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5 Of The Best Books Of 2016

It’s been a great year for stories. I’ve lost count of the times I was immersed in another world; so moved by the power of the written word. Here’s my pick of five of the best books of 2016 (it was nearly impossible to choose so few):

Holding By Graham Norton

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Given the old adage “write about what you know”, it comes as little surprise that Graham Norton’s fiction debut Holding is set in rural Ireland. The author admitted that it seemed a good place to start, for what is his first novel and one that will have you hooked from the first chapter. Duneen is a quiet, remote town, but the grim discovery of human remains on an old farm – said to be that of Tommy Burke, who vanished 20 years ago – reveals its dark side. It’s up to PJ Collins, the town’s only policeman, to unravel the mystery and work the most thrilling case of his stagnant career. He soon discovers that no one in this sleepy town is who they appear to be. What happened that someone was so desperate to hide? This is an eloquent and brilliant fiction debut from Norton.

The Girls By Emma Cline

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This one is everywhere but believe the hype; it is simply brilliant. The year is 1969 and unsure Evie is fascinated and slowly lured in by members of a mysterious cult and its enigmatic yet creepy leader, Russell. She’s lonely, she’s enthralled, she yearns to fit in. Based on Charles Manson and the infamous gruesome murders of the late sixties, Cline’s focus is on the impulses that drove his female acolytes to their dark and drastic actions.

Swing Time By Zadie Smith

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There’s something energetic and refreshing about Zadie Smith’s Swing Time, and this is because she writes with such musicality – the fact that she is a talented jazz singer might have something to do with it. And so it seems fitting that music and dance take centre stage in her first novel since 2012’s NW. We begin in 1982, where an unnamed narrator meets Tracey, “another brown girl” in North West London arriving for dance class. Both dream of being dancers, but only one, Tracey, has true talent, while the other has ideas: ideas about music, black bodies and black dancing, and what it means to be free. Their ambitions take them off in different directions – Tracey makes it to the chorus line, but struggles as an adult, while her friend leaves their old life behind, travelling the world as an assistant to a famous singer, Aimee – and the story takes us on their journey of rivalry, love and loathing, until one day, the two leave each others’ lives. Smith beautifully uses the themes of music and dance to explore the complexities of race, culture, talent and a friendship, which neither can forget. This is Smith’s finest work so far.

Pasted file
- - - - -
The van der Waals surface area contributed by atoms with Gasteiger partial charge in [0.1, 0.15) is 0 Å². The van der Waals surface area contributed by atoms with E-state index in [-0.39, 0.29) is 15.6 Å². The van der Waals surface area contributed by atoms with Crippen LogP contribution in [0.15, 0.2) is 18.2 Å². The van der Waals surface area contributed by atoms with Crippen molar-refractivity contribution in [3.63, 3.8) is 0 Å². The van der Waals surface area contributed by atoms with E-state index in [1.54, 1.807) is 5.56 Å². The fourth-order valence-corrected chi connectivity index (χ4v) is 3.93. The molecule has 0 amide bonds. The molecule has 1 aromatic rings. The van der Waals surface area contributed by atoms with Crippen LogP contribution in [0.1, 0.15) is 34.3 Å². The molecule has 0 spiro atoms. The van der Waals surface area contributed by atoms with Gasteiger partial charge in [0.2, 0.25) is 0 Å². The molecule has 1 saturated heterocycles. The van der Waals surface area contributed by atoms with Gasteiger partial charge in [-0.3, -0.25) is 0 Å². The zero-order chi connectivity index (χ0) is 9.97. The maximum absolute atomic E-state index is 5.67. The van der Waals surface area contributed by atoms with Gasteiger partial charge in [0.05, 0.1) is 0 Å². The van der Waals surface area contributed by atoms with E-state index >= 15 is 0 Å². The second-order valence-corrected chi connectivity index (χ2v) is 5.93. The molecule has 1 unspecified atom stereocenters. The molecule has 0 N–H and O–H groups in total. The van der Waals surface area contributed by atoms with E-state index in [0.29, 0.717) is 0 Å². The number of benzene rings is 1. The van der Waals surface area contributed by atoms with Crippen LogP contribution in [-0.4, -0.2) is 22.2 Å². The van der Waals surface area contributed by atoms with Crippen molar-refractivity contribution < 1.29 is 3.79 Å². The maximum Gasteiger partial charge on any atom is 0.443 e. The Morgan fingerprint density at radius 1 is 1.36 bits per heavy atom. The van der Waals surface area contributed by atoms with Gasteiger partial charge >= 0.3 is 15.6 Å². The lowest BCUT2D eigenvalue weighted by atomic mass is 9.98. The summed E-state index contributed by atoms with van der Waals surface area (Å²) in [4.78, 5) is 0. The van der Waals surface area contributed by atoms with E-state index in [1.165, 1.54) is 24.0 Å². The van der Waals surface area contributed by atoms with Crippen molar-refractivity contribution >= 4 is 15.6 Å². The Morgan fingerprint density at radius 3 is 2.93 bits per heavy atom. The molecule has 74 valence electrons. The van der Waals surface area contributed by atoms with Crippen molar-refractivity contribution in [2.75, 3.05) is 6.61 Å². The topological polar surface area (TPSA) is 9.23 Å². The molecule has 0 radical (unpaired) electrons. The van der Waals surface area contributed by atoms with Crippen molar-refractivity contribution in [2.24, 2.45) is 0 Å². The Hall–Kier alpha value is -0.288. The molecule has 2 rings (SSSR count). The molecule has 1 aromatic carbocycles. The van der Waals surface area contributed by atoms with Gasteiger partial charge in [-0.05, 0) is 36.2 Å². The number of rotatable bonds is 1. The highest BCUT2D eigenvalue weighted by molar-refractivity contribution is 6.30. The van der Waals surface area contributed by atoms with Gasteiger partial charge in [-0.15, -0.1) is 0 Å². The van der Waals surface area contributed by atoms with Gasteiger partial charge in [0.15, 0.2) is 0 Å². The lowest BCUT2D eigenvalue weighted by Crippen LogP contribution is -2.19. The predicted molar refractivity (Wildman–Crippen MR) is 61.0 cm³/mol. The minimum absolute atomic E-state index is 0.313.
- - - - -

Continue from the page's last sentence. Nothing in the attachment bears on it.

Hag-Seed By Margaret Atwood

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Esteemed author Margaret Atwood returns with a read suitably different from her usual dystopian-centred universe. Hag-Seed (Penguin Random House, approx €16, out now), a modern retelling of William Shakespeare’s The Tempest, centres on theatre director Felix, who, after a revered career marred by the tragic deaths of his wife and young daughter, is exiled to teaching in a prison after losing his job. His staging of The Tempest was to be the show of his life, so he begins to plot his revenge against those who wronged him. The project series, which sees Shakespeare’s works retold by today’s acclaimed and bestselling novelists for a modern audience, is all very Atwood; her unique take on vengeance, enchantment and second chances is sure to delight old and new fans alike.

The Underground Railroad by Colson Whitehead

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The Underground Railroad by Colson Whitehead comes on the back of much hype – highly recommended by both Oprah and Barack Obama – but this is a book that refreshingly lives up to it. It’s the story of Cora, a slave on a cotton plantation in Georgia, who manages to escape a hellish existence via an underground railroad (which was in reality a series of safe houses and secret routes to help slaves get to Canada, but in the novel it serves as an actual railroad in America). Her journey is long and harrowing as she seeks a life free from slavery. This isn’t always easy to digest; it’s dark and disturbing, yet so powerful is the message of hope that you simply won’t stop reading, if only to stay with Cora until the end of her journey. Already compared to the likes of To Kill a Mockingbird, this has classic written all over it.

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